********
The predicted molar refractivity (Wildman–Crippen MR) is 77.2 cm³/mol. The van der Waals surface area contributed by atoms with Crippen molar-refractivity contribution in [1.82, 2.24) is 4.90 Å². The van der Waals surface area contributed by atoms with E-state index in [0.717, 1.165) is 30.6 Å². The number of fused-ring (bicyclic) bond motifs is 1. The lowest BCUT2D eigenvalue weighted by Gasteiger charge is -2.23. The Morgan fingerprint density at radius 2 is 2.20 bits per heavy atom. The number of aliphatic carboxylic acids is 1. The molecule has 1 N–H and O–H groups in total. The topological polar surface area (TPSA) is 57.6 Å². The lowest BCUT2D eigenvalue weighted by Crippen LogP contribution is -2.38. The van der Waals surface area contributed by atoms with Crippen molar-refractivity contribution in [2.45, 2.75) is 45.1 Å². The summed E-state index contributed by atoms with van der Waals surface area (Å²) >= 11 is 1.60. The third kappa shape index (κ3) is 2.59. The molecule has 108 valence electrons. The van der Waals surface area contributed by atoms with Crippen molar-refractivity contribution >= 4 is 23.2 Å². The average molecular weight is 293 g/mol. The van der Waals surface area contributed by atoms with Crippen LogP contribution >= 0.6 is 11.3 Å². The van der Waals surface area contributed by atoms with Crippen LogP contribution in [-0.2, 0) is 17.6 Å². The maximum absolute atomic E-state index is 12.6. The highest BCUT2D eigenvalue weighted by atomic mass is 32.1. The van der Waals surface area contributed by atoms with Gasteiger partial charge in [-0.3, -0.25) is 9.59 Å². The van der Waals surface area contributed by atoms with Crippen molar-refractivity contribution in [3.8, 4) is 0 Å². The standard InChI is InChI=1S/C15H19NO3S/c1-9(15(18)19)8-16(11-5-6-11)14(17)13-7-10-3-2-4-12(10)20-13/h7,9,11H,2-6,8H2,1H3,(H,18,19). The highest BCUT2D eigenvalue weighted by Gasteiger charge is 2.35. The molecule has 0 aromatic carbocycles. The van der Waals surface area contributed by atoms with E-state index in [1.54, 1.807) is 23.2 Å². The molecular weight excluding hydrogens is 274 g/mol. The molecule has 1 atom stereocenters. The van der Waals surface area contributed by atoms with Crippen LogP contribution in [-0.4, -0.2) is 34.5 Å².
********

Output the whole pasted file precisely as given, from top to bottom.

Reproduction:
The predicted molar refractivity (Wildman–Crippen MR) is 77.2 cm³/mol. The van der Waals surface area contributed by atoms with Crippen molar-refractivity contribution in [1.82, 2.24) is 4.90 Å². The van der Waals surface area contributed by atoms with E-state index in [0.717, 1.165) is 30.6 Å². The number of fused-ring (bicyclic) bond motifs is 1. The lowest BCUT2D eigenvalue weighted by Gasteiger charge is -2.23. The Morgan fingerprint density at radius 2 is 2.20 bits per heavy atom. The number of aliphatic carboxylic acids is 1. The molecule has 1 N–H and O–H groups in total. The topological polar surface area (TPSA) is 57.6 Å². The lowest BCUT2D eigenvalue weighted by Crippen LogP contribution is -2.38. The van der Waals surface area contributed by atoms with Crippen molar-refractivity contribution in [2.45, 2.75) is 45.1 Å². The summed E-state index contributed by atoms with van der Waals surface area (Å²) >= 11 is 1.60. The third kappa shape index (κ3) is 2.59. The molecule has 108 valence electrons. The van der Waals surface area contributed by atoms with Crippen molar-refractivity contribution >= 4 is 23.2 Å². The average molecular weight is 293 g/mol. The van der Waals surface area contributed by atoms with Crippen LogP contribution >= 0.6 is 11.3 Å². The van der Waals surface area contributed by atoms with Crippen LogP contribution in [-0.2, 0) is 17.6 Å². The maximum absolute atomic E-state index is 12.6. The highest BCUT2D eigenvalue weighted by atomic mass is 32.1. The van der Waals surface area contributed by atoms with Gasteiger partial charge in [-0.3, -0.25) is 9.59 Å². The van der Waals surface area contributed by atoms with Crippen molar-refractivity contribution in [3.8, 4) is 0 Å². The standard InChI is InChI=1S/C15H19NO3S/c1-9(15(18)19)8-16(11-5-6-11)14(17)13-7-10-3-2-4-12(10)20-13/h7,9,11H,2-6,8H2,1H3,(H,18,19). The highest BCUT2D eigenvalue weighted by Gasteiger charge is 2.35. The molecule has 0 aromatic carbocycles. The van der Waals surface area contributed by atoms with E-state index in [1.54, 1.807) is 23.2 Å². The molecular weight excluding hydrogens is 274 g/mol. The molecule has 1 atom stereocenters. The van der Waals surface area contributed by atoms with Crippen LogP contribution in [-0.4, -0.2) is 34.5 Å².